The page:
I attended the Earth Day Indiana Festival in downtown Indy on Saturday. I learned about food and recycling and peak oil and light rail and social justice and many other things. The glaring omission to the Earth Day celebration was the absence of IndyGo. Unless we decrease our use of the car to get everywhere, our other efforts to conserve fossil fuels and to save the planet are doomed.
I moved to Indianapolis determined not to use a car and to get around by public transportation. While this presents some challenges in Indianapolis, it is by no means as bad as portrayed by the folks who never use public transportation. Witness your own survey: Would you use public transportation if it were improved?
What’s good about IndyGo?
Comprehensive: Notice as you drive around Indy that there are IndyGo stops everywhere. They cover the city.
Run on schedule: While many routes do not run as frequently as one might wish, they do run on schedule. By consulting the schedule (always up-to-date at www.Indygo.net) you can catch a bus after a very short wait.
Nice people: Bus drivers are terrific, always helpful even when doing a job that calls for navigating horrendous traffic. Bus riders are friendly. Riding public transportation puts you in contact with human beings.
For all you non-riders out there, here are some of my favorite routes:
• Route 18 goes from downtown to Broad Ripple winding north and east through some very pleasant neighborhoods, continuing through Broad Ripple on College and dropping you at any block you want. With the parking problems in Broad Ripple and downtown, why drive?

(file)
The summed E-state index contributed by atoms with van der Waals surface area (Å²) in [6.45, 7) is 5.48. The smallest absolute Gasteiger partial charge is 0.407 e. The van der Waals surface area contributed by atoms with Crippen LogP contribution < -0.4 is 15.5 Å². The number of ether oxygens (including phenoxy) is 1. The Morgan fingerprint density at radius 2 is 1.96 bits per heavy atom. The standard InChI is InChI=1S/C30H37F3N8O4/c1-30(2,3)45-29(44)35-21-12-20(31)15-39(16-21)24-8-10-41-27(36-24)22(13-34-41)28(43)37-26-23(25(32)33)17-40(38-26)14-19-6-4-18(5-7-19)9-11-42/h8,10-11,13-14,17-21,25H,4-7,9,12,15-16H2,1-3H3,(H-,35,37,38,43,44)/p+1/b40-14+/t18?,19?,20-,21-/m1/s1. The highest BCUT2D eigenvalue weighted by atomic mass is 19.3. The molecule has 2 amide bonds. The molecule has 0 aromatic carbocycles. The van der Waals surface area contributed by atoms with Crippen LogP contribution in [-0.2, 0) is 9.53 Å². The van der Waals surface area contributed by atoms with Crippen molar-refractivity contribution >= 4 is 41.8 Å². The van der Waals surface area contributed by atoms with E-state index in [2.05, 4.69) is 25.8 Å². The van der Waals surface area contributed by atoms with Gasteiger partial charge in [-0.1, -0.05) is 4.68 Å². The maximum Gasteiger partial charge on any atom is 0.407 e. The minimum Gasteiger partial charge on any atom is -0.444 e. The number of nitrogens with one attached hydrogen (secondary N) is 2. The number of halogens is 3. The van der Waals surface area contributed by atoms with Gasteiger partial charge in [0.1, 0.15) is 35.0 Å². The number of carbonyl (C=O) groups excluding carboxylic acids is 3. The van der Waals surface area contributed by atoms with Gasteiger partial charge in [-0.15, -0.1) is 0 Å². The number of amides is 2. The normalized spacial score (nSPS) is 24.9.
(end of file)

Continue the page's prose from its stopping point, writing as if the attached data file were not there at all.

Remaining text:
• Route 5 takes you across town from the Westside to the Eastside with stops throughout the downtown area. For good measure it continues up Massachusetts Avenue.
• Route 8 takes you right to the airport and drops you in front of the terminal. Runs from early morning until late at night.
• Routes 34 and 38 both take you to the IMA, one via 38th Street, the other via Michigan. While walking paths into the museum are non-existent, the bus service to the museum is excellent.
• And, best of all, the Blue Line which IndyGo has turned into a free service between downtown and the museums. We may not have free service throughout the downtown area like Seattle and Portland, but we have made a start. When you visit the museums or the zoo, take your kids for a ride around town on the Blue Line.